I visited my dad in October. He fought in WWII bombing the enemy out of Italy into Germany. Talk about brave. Then he came home and married my mother…more bravery. Then of course he launched his own company not having a clue about win or lose. He just did it. It frightens me to think of that.

I grew up in a house with fish tanks in the den, along with hundreds of books, a piano and a sister who played (and still plays) the cello. At night, especially on Sundays, I would listen to my dad, from my bedroom, just down the hall from the den, as he watched Ed Sullivan. One time, he called me out of bed to come watch with him. How did he knew I’d love this and laugh as much as he did? How’d he know that we knew how to have fun like that? Mother wasn’t amused, but I didn’t care. I was getting away with something (being out of bed passed my bed-time…naughty) and watching tv (passed my bed-time and again, naughty.) Who knew that my dad was conspiring with Ed Sullivan just to get me out of bed for some laughs?

 

time, time, time…..

July 25th, 2014

I have wasted more time downloading, opening, oops, wrong site oops wrong app ARRGH!!! I’d like to think there’s a good story in there but really, all I want to do is throw my computer off a cliff.

Dog Hair

May 27th, 2014

My step-mom’s dog is a German Spitzer, sheds like a house on fire. Note to self, never come to house without doggie brush for clothes.

Sit Here

May 27th, 2014

I sit here after a long weekend with my man. I met extended family of his, such lovely people, such good friends to him. But now, I sit here with my dad, a WWII bomber pilot, watching war programs on tv. It’s Memorial Day, well sort of. The real Memorial Day is later this week. This is the Monday one that kick starts the summer, unofficially of course, in that federal way that many Monday holidays are now.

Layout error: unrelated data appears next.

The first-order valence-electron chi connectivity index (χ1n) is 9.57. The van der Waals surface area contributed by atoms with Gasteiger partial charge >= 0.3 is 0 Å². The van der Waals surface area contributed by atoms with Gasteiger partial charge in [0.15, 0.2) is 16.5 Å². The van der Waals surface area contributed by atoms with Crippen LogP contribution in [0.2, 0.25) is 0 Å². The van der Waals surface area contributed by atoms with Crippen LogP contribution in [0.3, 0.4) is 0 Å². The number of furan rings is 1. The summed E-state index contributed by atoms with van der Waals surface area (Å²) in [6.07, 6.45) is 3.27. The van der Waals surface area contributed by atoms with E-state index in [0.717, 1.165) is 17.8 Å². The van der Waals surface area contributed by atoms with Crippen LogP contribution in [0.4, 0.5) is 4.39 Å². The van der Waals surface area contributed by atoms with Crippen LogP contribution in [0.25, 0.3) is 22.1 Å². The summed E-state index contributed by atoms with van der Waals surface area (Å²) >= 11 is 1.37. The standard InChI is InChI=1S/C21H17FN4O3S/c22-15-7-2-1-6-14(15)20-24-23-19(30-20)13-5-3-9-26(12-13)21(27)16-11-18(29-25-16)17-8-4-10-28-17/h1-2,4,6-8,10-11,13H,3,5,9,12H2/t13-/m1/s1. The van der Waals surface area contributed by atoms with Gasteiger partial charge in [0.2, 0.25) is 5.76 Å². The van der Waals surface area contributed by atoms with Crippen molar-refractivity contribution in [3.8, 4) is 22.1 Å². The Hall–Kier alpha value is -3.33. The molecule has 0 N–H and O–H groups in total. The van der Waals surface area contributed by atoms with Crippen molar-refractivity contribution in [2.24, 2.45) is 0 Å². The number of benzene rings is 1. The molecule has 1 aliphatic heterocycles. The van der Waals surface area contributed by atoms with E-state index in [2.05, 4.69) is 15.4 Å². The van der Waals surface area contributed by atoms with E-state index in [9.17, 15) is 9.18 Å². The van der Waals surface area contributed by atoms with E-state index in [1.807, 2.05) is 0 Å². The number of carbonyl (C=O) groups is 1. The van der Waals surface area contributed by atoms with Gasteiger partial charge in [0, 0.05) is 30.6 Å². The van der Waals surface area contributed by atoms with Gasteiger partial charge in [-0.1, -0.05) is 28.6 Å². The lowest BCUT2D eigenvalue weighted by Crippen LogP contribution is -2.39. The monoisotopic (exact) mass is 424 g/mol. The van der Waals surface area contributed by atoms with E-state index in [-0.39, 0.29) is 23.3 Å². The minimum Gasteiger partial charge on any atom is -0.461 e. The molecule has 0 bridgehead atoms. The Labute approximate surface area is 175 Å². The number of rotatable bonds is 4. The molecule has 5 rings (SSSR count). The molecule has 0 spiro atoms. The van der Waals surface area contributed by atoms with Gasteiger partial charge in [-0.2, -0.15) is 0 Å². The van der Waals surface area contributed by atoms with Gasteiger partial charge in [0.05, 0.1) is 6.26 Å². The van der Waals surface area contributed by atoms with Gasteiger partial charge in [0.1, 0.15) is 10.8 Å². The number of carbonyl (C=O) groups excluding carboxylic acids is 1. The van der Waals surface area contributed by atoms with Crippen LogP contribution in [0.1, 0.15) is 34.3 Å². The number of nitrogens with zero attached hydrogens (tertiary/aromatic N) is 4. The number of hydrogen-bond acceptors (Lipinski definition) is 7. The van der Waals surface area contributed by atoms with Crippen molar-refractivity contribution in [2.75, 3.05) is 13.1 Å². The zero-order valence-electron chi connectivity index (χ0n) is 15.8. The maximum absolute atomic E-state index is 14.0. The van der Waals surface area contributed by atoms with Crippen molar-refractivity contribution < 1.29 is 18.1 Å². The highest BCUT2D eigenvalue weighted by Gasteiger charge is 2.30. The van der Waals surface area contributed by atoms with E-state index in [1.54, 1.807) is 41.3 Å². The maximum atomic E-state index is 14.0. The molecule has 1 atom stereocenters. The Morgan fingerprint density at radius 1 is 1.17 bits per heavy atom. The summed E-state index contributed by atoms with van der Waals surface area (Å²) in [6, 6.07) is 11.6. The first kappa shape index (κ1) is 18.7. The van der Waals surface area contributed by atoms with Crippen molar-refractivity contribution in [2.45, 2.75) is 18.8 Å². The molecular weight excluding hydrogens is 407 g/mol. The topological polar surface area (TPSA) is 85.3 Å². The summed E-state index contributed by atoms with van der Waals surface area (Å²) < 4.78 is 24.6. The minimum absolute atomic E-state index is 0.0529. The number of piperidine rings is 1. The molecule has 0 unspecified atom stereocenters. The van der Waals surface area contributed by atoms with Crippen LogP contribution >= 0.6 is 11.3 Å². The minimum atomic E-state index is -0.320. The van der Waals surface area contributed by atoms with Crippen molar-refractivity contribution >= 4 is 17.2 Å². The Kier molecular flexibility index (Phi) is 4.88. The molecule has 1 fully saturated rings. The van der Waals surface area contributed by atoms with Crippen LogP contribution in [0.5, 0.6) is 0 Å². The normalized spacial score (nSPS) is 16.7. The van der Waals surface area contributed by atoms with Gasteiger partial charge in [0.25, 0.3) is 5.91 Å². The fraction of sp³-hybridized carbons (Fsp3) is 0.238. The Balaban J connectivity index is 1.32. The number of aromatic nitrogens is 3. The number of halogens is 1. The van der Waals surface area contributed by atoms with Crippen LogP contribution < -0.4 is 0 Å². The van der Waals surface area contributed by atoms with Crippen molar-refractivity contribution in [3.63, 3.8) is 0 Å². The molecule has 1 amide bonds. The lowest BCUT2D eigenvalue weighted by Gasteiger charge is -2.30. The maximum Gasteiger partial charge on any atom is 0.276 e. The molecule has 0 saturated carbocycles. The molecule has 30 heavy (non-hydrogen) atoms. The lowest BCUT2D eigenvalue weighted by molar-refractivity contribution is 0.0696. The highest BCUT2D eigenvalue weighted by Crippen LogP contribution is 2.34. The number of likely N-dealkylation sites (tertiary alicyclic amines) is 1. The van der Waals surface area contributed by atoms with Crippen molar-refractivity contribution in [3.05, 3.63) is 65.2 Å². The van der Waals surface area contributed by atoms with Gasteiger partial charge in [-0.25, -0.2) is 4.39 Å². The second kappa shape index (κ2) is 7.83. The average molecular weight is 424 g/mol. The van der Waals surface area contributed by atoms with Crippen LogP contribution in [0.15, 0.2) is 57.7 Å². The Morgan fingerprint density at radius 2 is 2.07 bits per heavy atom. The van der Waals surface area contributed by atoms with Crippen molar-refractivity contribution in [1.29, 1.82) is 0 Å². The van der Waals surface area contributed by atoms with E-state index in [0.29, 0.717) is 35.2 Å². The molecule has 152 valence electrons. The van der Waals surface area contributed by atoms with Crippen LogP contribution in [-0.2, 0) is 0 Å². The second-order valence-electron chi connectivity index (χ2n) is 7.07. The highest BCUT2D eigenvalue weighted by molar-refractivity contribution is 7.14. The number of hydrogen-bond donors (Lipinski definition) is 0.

My dad is just stubborn enough to outlive his folks: his dad at 104, then seven years later, his mom at 105. My step-mom just passed and I know he misses her terribly. After thirty-five years, his broken heart has yet to grasp a life without her.

I sit here, listening to his sorrow as he talks about her, talks about our lives together; the road trips, the beach houses, Yellowstone, the house we grew up in. Dad says he forgets stuff, due to his ninety-four years of living. Dad says he raised pigeons on Milan Avenue, South Pasadena. I love little stories like that. I know he’s forgetting things and it makes my heart stop. I don’t want him to forget me. Our road trips, our home, our lives together. I don’t want him to forget that we fought, made up, fought again, made up way better than that.

So I sit here hoping for more stories, waiting for more baseball war stories and more stories.

Time, time, time…..

March 5th, 2014

Why is it that when I write here on my wonderful blog site that upon further review, my last entry was, you know, last year? Sheesh!